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Adapted from "Recently Discovered Records Shed New Light on Existence of
Second Chi Chapter at Monmouth From 1869 to 1871" in The Phi Gamma Delta magazine.

Chi Chapter at Monmouth, 1869-1871

By Danner Lee Mahood (Davidson 1922, Virginia 1923)

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The history of our Chi Chapter* at Monmouth College, which our records tell us existed from 1869 to 1871, may never be written with confidence in the verities of all the situations which only scattered documents suggest.

* There have been three Chi Chapters in Phi Gamma Delta: at Monmouth College, 1869; at Racine College, 1880; and at Union College, 1893. In the early days the demise of a chapter was hidden from alien Greeks by giving its name to a new chapter. The Grand Chapter chartered a Chi Chapter at Waco University in 1866; however, this chapter was never installed and does not exist today on the roster of inactive chapters.

A trail which covers a span of more than 80 years and includes papers which have been discovered from California to Pennsylvania leaves many gaps where the Historian must rely on mere assumption and surmise.

No substantial data were available until Mrs. Thomas F. Swigert of Arroyo Grande, California, found an old ledger and minute book in 1942 which proved to be the records of our Monmouth unit.

She sent these papers to the college and on July 11, 1942, a columnist of The Daily Review Atlas of Monmouth printed a digest of the minutes of Chi Chapter. It is through the kindness of the late Mitchell E. Holliday (Illinois Wesleyan 1925), a son of William S. Holliday (Monmouth 1874), that the Historian has a complete transcript of these minutes.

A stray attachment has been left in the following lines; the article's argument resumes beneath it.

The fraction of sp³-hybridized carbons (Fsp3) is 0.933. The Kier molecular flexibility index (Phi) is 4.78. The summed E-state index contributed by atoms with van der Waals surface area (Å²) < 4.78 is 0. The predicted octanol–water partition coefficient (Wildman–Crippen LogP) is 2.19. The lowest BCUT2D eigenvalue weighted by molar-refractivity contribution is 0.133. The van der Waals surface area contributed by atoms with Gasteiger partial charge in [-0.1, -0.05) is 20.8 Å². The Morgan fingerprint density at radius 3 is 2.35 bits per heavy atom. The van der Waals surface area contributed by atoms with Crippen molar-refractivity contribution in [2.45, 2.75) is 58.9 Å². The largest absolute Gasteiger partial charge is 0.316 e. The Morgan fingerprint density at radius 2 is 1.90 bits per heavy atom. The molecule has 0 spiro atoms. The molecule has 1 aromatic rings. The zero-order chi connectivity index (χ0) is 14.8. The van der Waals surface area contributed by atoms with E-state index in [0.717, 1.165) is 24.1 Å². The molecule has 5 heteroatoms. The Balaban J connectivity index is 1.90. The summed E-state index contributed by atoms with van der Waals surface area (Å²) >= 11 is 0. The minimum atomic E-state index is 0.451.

The active operations for the establishment of Chi Chapter began in the fall of 1868. Early Baird's Manuals have given the date 1866, but there is no foundation for this very evident error. A petition was forwarded to the Grand Chapter at Canonsburg. There is very little mystery in the fact that this petition was not acted upon promptly. After the consolidation of Washington College and Jefferson College, there was a period when students went to the preparatory school and the lower classes in Washington and attended Jefferson for the upper classes.

The Grand Chapter, made up of officers in the Alpha Chapter, was moved back and forth between these two colleges in the three years before the petition arrived. Canonsburg and Washington were at swords' points throughout this period and the college administration had condemned fraternities in 1867 and exacted promises from entering students that they would not become pledges. Imagine the life of an undergraduate during this period and the laxness in taking care of correspondence for the fraternity may be forgiven! Just at the time that this petition should have been acted upon the chapter at Jefferson College was going out of existence and the duties of the Grand Chapter were being handed over to the undergraduates of Upsilon Chapter at the College of the City of New York.


The petitioning group at Monmouth kept together during these days when there was little hope for action by the Grand Chapter.